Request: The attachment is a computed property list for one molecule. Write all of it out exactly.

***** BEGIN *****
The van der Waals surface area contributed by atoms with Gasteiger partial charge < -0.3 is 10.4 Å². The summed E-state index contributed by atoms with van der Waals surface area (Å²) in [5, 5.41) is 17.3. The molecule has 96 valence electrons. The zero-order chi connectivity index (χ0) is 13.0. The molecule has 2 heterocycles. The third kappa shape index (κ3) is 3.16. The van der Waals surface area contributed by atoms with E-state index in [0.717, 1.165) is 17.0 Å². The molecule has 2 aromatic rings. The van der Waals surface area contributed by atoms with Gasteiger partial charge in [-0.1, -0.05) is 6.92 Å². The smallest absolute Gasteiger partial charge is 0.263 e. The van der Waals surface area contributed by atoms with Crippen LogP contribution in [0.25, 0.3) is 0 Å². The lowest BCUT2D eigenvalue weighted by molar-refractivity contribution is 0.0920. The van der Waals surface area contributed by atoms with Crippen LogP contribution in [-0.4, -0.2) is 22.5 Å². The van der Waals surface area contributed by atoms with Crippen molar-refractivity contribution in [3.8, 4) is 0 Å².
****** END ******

The van der Waals surface area contributed by atoms with Gasteiger partial charge < -0.3 is 10.4 Å². The summed E-state index contributed by atoms with van der Waals surface area (Å²) in [5, 5.41) is 17.3. The molecule has 96 valence electrons. The zero-order chi connectivity index (χ0) is 13.0. The molecule has 2 heterocycles. The third kappa shape index (κ3) is 3.16. The van der Waals surface area contributed by atoms with E-state index in [0.717, 1.165) is 17.0 Å². The molecule has 2 aromatic rings. The van der Waals surface area contributed by atoms with Gasteiger partial charge in [-0.1, -0.05) is 6.92 Å². The smallest absolute Gasteiger partial charge is 0.263 e. The van der Waals surface area contributed by atoms with Crippen LogP contribution in [0.25, 0.3) is 0 Å². The lowest BCUT2D eigenvalue weighted by molar-refractivity contribution is 0.0920. The van der Waals surface area contributed by atoms with Crippen LogP contribution in [-0.4, -0.2) is 22.5 Å². The van der Waals surface area contributed by atoms with Crippen molar-refractivity contribution in [3.8, 4) is 0 Å².